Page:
Methods for recovery of recombinant proteins produced as described above are well-known and vary depending on the expression system employed. For example, if, as is typical, the expression vector contains a signal sequence, the hGH variant is recovered from the culture medium or the periplasm. Conveniently, the variant is secreted into the periplasmic space as a fully processed protein (i.e., lacking the secretion signal sequence). However, the hGH variant can also be expressed intracellularly and recovered from cell lysates.

The hGH variant can be purified from culture medium or a cell lysate by any method capable of separating the variant from components of the host cell or culture medium. Typically the hGH variant is separated from host cell and/or culture medium components that would interfere with pegylation, if desired, or with diagnostic or therapeutic use of the hGH variant.

As a first step, the culture medium or cell lysate is usually centrifuged or filtered to remove cellular debris. The supernatant is then typically concentrated or diluted to a desired volume or diafiltered into a suitable buffer to condition the preparation for further purification. Further purification of the hGH variant typically includes separating deamidated and clipped forms of the hGH variant from the intact form. For example, the intact hGH variant can be separated from the des-phe-hGH variant, which lacks the N-terminal phenylalanine.

In one variation of this embodiment, the hGH variant is purified (1) to a degree sufficient to obtain at least 15 residues of N-terminal or internal amino acid sequence, using a spinning cup sequenator, or (2) to homogeneity by SDS-PAGE under non-reducing or reducing conditions using Coomassie blue stain.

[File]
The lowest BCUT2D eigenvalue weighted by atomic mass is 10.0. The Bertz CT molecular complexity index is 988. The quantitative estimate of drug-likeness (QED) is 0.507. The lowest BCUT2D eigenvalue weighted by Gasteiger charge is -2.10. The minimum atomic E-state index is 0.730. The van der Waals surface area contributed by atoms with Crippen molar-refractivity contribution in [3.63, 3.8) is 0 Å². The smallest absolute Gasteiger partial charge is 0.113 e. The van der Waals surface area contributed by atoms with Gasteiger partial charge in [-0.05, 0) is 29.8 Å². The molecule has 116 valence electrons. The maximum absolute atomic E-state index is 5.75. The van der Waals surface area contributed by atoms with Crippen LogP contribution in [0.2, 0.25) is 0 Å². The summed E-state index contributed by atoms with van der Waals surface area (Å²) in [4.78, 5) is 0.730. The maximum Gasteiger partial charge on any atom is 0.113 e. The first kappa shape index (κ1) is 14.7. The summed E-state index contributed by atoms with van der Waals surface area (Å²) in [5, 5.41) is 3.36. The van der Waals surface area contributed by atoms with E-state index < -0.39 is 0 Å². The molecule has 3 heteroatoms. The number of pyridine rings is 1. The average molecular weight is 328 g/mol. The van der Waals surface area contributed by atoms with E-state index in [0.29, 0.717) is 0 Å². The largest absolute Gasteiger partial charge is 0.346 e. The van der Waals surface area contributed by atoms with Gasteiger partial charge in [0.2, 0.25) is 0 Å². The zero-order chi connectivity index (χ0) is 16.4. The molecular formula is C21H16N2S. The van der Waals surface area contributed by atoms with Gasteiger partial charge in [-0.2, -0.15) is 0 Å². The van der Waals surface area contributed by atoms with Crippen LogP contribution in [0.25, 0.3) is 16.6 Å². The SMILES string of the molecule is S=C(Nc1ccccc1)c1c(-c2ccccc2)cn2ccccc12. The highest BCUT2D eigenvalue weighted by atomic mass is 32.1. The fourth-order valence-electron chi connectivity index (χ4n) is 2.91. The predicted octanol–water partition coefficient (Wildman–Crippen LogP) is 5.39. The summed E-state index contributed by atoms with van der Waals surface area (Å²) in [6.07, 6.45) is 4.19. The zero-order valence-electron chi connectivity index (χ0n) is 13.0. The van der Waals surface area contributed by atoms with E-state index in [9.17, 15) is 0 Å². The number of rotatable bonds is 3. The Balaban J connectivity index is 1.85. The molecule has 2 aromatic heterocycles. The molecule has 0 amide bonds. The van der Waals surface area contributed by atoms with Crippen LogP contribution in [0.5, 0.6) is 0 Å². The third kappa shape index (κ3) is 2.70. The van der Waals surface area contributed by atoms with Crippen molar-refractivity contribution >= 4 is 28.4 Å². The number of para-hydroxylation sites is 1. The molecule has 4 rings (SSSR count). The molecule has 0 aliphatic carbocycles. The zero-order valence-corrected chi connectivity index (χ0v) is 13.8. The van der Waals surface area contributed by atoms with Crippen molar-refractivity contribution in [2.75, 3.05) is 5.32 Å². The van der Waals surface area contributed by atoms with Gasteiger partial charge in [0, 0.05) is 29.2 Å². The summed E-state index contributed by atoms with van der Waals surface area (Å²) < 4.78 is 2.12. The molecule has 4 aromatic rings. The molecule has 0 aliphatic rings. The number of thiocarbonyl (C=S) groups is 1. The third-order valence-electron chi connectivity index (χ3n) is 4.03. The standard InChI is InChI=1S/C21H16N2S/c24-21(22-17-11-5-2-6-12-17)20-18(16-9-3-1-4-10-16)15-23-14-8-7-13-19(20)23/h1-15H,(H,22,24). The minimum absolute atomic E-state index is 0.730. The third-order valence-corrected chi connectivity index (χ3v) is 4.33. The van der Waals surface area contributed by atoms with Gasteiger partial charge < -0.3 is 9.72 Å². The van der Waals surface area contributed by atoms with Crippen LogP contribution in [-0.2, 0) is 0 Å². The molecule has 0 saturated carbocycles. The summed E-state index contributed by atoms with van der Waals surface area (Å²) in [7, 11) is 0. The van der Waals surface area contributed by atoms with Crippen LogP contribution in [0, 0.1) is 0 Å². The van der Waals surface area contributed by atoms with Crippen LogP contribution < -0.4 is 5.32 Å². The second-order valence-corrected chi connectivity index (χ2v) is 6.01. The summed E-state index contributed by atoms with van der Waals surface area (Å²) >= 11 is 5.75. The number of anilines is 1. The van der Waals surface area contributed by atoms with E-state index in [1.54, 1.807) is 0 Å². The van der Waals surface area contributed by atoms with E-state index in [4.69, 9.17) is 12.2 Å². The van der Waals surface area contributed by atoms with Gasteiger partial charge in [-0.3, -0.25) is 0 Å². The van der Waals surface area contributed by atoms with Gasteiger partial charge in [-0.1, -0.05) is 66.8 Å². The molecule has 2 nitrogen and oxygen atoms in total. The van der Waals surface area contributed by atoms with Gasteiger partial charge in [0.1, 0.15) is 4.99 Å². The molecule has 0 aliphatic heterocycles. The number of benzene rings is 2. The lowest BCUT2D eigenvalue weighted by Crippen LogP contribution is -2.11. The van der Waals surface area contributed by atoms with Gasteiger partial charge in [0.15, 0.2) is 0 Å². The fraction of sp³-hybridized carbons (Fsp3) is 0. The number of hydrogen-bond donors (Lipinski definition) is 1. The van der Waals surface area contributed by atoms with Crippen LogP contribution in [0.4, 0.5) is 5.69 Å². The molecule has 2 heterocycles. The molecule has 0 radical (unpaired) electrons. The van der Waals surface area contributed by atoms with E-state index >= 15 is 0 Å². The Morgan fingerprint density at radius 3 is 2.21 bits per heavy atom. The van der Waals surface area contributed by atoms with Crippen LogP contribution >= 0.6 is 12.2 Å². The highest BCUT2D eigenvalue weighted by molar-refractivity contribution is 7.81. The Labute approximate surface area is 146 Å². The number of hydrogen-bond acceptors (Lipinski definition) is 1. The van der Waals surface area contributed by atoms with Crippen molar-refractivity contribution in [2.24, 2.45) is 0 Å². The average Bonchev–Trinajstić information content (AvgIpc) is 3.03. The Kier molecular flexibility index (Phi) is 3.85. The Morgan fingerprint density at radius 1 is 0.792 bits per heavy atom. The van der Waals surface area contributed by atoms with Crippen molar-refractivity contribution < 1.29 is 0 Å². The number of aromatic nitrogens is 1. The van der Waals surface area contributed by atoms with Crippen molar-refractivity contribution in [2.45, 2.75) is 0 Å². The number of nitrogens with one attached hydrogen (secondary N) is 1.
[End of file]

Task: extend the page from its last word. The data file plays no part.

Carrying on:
Any of the following exemplary procedures can be employed for purification of an hGH variant: affinity chromatography; anion- or cation-exchange chromatography (using, e.g., DEAE SEPHAROSE); chromatography on silica; reverse phase HPLC; gel filtration (using, e.g., SEPHADEX G-75); hydrophobic interaction chromatography; metal-chelate chromatography; ultrafiltration/diafiltration; ethanol precipitation; ammonium sulfate precipitation; chromatofocusing; and displacement chromatography. Exemplary protocols for purification of hGH variants (B2036 and B2024), using a combination of anion exchange chromatography and hydrophobic interaction chromatography, are set forth in Examples V and VI.

Modification of hGH Variants

The present invention provides hGH variants covalently attached (hereinafter "conjugated") to one or more chemical groups. Such conjugation produces an hGH variant conjugate having a greater actual molecular weight than the unmodified hGH variant. As used herein, the term "actual molecular weight" refers to the molecular weight, as measured by mass spectrometry (e.g., matrix-assisted laser desorption ionization mass spectrometry). The actual molecular weight of the hGH variant conjugate is usually at least about 30 kD; preferably, in the range of about 35 kD to about 55 kD; and more preferably, in the range of about 40 kD to about 50 kD. Generally, the actual molecular weight of the hGH variant conjugate does not exceed 100 kD.

Chemical groups suitable for use in an hGH variant conjugate of the present invention are preferably not significantly toxic or immunogenic, i.e., any toxicity or immunogenicity observed with an hGH variant conjugate is not significantly (i.e., less than 50%) greater than any toxicity or immunogenicity observed with the corresponding unmodified hGH variant. Typically, a chemical group is selected that reduces toxicity and/or immunogenicity associated with the unmodified hGH variant. In addition, the chemical group is conveniently selected to produce an hGH variant conjugate that can be stored and used under conditions suitable for storage and use of the unmodified hGH variant. Exemplary chemical groups include carbohydrates, such as, for example, those carbohydrates that occur naturally on glycoproteins, and non-proteinaceous polymers, such as polyols.